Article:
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After flying past Pluto next July, New Horizons will hurtle into the Kuiper belt where NASA hopes the probe will rendezvous with an icy Kuiper belt object so that we can learn more about these enigmatic leftovers from the creation of the solar system.  The coming 7 months should be filled with excitement as we learn more about the Pluto system!
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The Boat of Charon (Jose Benlliure y Gil, 1919, oil on canvas)

The Boat of Charon (Jose Benlliure y Gil, 1919, oil on canvas)

Here is a painting of a lesser underworld deity by a lesser Spanish master.  In the Greek pantheon, Charon was the ferryman of the dead– he carried departed spirits across the river Styx a haunted waterway which reputedly separated the world of the living and the world of the dead.  Charon was a self-interested deity who acted only for money (which, in retrospect, makes him one of the more comprehensible Greek deities from a contemporary American perspective).  If a dead Greek person was properly buried/burned, he/she had a small coin for Charon to pole him/her across the dark river to the grim underworld.  If, however, souls died alone or nameless and were not given a funeral, they then had no way to pay the ferryman and were forced to wander for centuries o millennia at the border of death’s realm.  There is no mention of what Charon did with all of his spirit wealth: he certainly seems unhappy, unkempt, and ill-groomed in this painting.  Maybe he hoarded it all or invested it in unwise joint-stock schemes (or had some other perverse vice which we never heard about). José Benlliure y Gil has certainly done a splendid job at portraying the greedy gaunt boatman and his deceased charges.  Perhaps the painting has a particular strength because the First World War and the Spanish flu were such recent memories when the work was finished.  I especially like the dark owl perched on the despairing spirit in the little boat’s stern and the phantasmagoric figures swirling within the stygian haze.

Joachim Patinir  (c. 1480 – October 5, 1524) is one of my favorite painters, partly because the Met has an exquisite triptych by him, but mostly for his amazing ability to paint the entire sweep of life within his landscapes—a form the Germans called Weltlandschaft (“world landscape”).

Landscape with Charon Crossing the River Styx by Joachim Patinir

In this painting, Landscape with Charon Crossing the Styx, currently held by the Prado, the ferryman Charon rows a departed soul down the River Styx.   On the left side of the painting is paradise, a land of fountains, forests, and rivers emptying out into rich wetlands.  On the right lies the infernal city of the damned.  The tiny wavering spirit must choose–but see how his eyes dart towards Hell and away from the beckoning angel…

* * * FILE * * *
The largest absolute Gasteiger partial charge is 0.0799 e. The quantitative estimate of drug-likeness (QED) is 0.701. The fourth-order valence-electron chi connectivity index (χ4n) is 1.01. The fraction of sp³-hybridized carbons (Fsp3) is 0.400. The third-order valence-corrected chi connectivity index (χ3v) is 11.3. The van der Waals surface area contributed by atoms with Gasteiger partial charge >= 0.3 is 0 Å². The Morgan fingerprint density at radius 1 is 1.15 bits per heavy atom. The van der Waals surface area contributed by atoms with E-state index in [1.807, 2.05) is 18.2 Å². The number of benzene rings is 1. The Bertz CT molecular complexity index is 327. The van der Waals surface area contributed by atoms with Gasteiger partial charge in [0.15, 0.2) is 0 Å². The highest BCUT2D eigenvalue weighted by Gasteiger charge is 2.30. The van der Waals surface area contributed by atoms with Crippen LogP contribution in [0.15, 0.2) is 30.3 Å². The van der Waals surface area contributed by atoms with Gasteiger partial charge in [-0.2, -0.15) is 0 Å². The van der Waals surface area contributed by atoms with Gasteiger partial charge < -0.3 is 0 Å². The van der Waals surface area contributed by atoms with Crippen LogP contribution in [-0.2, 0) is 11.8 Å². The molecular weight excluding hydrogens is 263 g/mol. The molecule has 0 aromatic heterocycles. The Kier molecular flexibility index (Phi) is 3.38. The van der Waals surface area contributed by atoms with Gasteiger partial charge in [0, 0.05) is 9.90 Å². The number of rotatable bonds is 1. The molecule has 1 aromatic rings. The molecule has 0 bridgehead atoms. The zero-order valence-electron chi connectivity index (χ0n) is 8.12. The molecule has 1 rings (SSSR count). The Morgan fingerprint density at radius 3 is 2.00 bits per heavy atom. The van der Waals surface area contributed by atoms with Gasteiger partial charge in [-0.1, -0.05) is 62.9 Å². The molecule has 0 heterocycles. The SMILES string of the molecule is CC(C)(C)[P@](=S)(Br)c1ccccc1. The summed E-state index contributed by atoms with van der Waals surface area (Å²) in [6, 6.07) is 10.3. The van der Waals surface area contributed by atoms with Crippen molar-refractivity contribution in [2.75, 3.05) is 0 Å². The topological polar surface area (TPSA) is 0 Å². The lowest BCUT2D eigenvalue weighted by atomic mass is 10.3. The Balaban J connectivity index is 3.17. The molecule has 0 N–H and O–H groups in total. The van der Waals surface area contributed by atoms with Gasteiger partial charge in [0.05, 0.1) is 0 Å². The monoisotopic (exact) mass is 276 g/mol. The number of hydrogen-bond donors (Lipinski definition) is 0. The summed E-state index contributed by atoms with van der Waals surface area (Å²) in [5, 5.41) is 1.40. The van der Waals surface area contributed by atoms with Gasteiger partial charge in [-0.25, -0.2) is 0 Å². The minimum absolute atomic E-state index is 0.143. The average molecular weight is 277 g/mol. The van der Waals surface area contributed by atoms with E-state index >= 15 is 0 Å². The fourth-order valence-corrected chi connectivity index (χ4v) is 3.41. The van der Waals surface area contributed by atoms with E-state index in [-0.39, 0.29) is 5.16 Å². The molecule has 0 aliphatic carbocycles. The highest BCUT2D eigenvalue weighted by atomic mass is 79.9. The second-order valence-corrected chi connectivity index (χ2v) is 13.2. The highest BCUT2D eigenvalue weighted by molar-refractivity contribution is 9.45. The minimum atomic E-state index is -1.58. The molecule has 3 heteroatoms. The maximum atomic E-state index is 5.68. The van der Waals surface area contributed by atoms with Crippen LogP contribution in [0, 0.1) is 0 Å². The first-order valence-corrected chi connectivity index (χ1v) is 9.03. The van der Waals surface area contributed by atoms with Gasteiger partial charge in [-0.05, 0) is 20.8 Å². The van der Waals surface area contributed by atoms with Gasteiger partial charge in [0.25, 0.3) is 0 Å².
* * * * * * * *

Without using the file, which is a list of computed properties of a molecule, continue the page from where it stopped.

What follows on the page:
This painting is divided by color from front to back.  The foreground is the brown of earth.  Lilies, irises, and other flowers sprout directly out of the soil and work their way into the umber rocks.  The middle of the painting is green and filled up with birds, angels, and forest creatures.   The far horizon is pale blue dotted with tiny churches and universities.

The painting is also divided by color from left to right.  Paradise is pastoral: a country landscape of green, blue, and white. The angels are interspersed with deer and geese.  Hell is portrayed in black and orange and red.  But Patinir’s hell is a different affair from Bosch’s hell, which had been painted a generation before.  Three headed Cerberus seems quiet and oddly plaintive.  The lands in front of the gate are filled with fruit trees, lilies and parrots.  It is true that the gatehouse is decked in hanged corpses, but so would be the entrance to any town in Patinir’s native Wallonia. In fact aside from the occasional ogre or impaled human, the horrors of Dis are almost too indistinct to make out.  It could almost be a foundry or just a smoky medieval town rather than the abode of the damned.

Of course there is a moralizing message in Patinir’s work.  The indecisive spirit must choose between right and wrong.  But the choice is not the stark choice offered by Bosch or van Eyck.  The painter is not proselytizing relentlessly, rather the mood is elegiac.  Heaven is the wilderness: countryside, animals, trees, and solitude.  Hell looks like a city with all the hurly-burly of society.  If we stripped the painting of its Medieval Flemish context it could almost be an environmentalist artwork–or at least a defense of country pleasures against the press of urban living.

Patinir's hometown: Dinant in Wallonia